Jaguars rank near the cellar of the NFL in draft value since 2012

Jacksonville Jaguars general manager Trent Baalke at the 2022 NFL Combine. Mandatory Credit: Trevor Ruszkowski-USA TODAY Sports
Jacksonville Jaguars general manager Trent Baalke at the 2022 NFL Combine. Mandatory Credit: Trevor Ruszkowski-USA TODAY Sports /

No NFL team has a perfect track record in the draft but there are few that routinely have had more hits than misses. Unfortunately, the Jacksonville Jaguars aren’t part of that group. In fact, they rank near the cellar of the league in getting value for a while.

ESPN recently graded how well all 32 NFL teams have drafted since 2012 and the Jags popped up at No. 28. While it’s not the bottom of the league, it’s pretty close and there’s nothing to be proud of. Regarding Jacksonville’s spot on the list, Michael DiRocco points out that one of the reasons the Jags hold the first overall pick for the second year in a row is their inability to find talent in the selection meeting, especially in the first round. DiRocco mentions the Jaguars’ 2016 draft haul as the best one since 2012.

"The 2016 draft was their best — but the franchise couldn’t even reap the benefits. CB Jalen Ramsey, LB Myles Jack and DE Yannick Ngakoue — their first three picks — are all playing elsewhere. Ramsey didn’t even make it to the end of his rookie contract. Ngakoue and the team couldn’t reach an agreement on a long-term extension and the Jaguars used the franchise tag on him and then traded him to Minnesota. Jack did get an extension but was cut earlier this month. So the best draft class since 2012 is helping other teams."

When it comes to getting value on Day 3 of the draft (Rounds four to seven), the Jaguars ranked 26th, which is not much better than their overall mark. Later in the ESPN article, draft analyst Jordan Reid labels linebacker Telvin Smith Jacksonville’s best Day 3 steal, noting Smith was becoming one of the best linebackers in the NFL before off-field issues derailed his career. In case you were wondering, only the Cleveland Browns, the San Francisco 49ers, the Tennesse Titans and the New York Jets ranked lower than the Jaguars.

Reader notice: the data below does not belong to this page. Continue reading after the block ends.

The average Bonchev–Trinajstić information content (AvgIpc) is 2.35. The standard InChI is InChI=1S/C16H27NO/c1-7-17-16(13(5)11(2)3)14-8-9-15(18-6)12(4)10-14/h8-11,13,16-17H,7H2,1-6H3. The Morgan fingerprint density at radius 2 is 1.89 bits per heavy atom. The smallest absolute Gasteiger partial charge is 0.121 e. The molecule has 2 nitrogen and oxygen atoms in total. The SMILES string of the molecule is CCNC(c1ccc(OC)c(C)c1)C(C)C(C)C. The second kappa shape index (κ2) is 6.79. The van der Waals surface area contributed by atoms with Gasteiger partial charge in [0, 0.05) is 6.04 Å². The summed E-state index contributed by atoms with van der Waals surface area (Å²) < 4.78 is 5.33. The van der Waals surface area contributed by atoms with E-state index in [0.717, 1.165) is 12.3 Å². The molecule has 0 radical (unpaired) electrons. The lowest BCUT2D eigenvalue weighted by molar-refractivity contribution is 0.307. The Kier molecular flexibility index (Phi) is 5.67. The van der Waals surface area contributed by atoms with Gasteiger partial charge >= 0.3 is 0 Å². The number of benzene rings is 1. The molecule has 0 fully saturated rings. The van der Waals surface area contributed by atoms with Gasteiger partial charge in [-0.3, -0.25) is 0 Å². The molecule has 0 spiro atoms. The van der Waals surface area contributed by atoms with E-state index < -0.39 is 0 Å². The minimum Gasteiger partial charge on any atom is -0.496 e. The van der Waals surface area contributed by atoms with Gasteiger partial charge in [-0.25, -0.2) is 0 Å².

The Jaguars need to start hitting on late-round picks more often.

This isn’t the first time DiRocco points out that the Jaguars aren’t good at identifying and developing talent. He noted that they will remain in the cellar as long as they keep drafting poorly. It would be one thing if the misses were few and far between but they are significantly more than the hits they had.

This year, the Jags have 12 round selections, six in Rounds 6 and 7. While it’s unrealistic to turn every one of those selections into Pro Bowl players, the team’s brass should be able to add a few depth and core special-teams players. Let’s say general manager Trent Baalke gets the No. 1 pick and five others right, that would be a solid haul and one of the best ones in a while.

Even though the Jaguars were one of the most active teams in free agency, they still have a few holes to fill and they must acquire as much talent as they can in the draft, regardless of the position. Baalke recently told the media that ideally, “need” and “best player” come together but he doesn’t rule out making a room stronger, meaning that he would be willing to take the best player available, even if it isn’t a need.

The Jaguars will have the chance to buck the trend of bad drafts. The fact that they have a potential franchise quarterback in Trevor Lawrence should incentivize them to hit it out of the ballpark and come out of the 2022 draft with a handful of playmakers.

Next. Jaguars vs. the NFL: The case for drafting defense. dark